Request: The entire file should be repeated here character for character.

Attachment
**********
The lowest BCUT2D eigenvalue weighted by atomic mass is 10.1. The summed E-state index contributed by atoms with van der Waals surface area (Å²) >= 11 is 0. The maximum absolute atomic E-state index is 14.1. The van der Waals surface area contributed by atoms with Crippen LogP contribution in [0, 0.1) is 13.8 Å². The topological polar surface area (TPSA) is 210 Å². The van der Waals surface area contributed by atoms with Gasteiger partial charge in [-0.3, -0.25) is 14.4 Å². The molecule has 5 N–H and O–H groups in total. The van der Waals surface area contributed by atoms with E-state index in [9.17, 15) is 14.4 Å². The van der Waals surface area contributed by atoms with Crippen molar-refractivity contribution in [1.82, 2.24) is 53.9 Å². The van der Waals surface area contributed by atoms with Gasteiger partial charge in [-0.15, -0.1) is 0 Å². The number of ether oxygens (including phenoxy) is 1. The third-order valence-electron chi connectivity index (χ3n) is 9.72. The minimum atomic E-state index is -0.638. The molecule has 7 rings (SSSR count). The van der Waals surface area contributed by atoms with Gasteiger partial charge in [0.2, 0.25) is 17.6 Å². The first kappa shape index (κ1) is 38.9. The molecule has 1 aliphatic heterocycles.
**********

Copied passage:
The lowest BCUT2D eigenvalue weighted by atomic mass is 10.1. The summed E-state index contributed by atoms with van der Waals surface area (Å²) >= 11 is 0. The maximum absolute atomic E-state index is 14.1. The van der Waals surface area contributed by atoms with Crippen LogP contribution in [0, 0.1) is 13.8 Å². The topological polar surface area (TPSA) is 210 Å². The van der Waals surface area contributed by atoms with Gasteiger partial charge in [-0.3, -0.25) is 14.4 Å². The molecule has 5 N–H and O–H groups in total. The van der Waals surface area contributed by atoms with E-state index in [9.17, 15) is 14.4 Å². The van der Waals surface area contributed by atoms with Crippen molar-refractivity contribution in [1.82, 2.24) is 53.9 Å². The van der Waals surface area contributed by atoms with Gasteiger partial charge in [-0.15, -0.1) is 0 Å². The number of ether oxygens (including phenoxy) is 1. The third-order valence-electron chi connectivity index (χ3n) is 9.72. The minimum atomic E-state index is -0.638. The molecule has 7 rings (SSSR count). The van der Waals surface area contributed by atoms with Gasteiger partial charge in [0.2, 0.25) is 17.6 Å². The first kappa shape index (κ1) is 38.9. The molecule has 1 aliphatic heterocycles.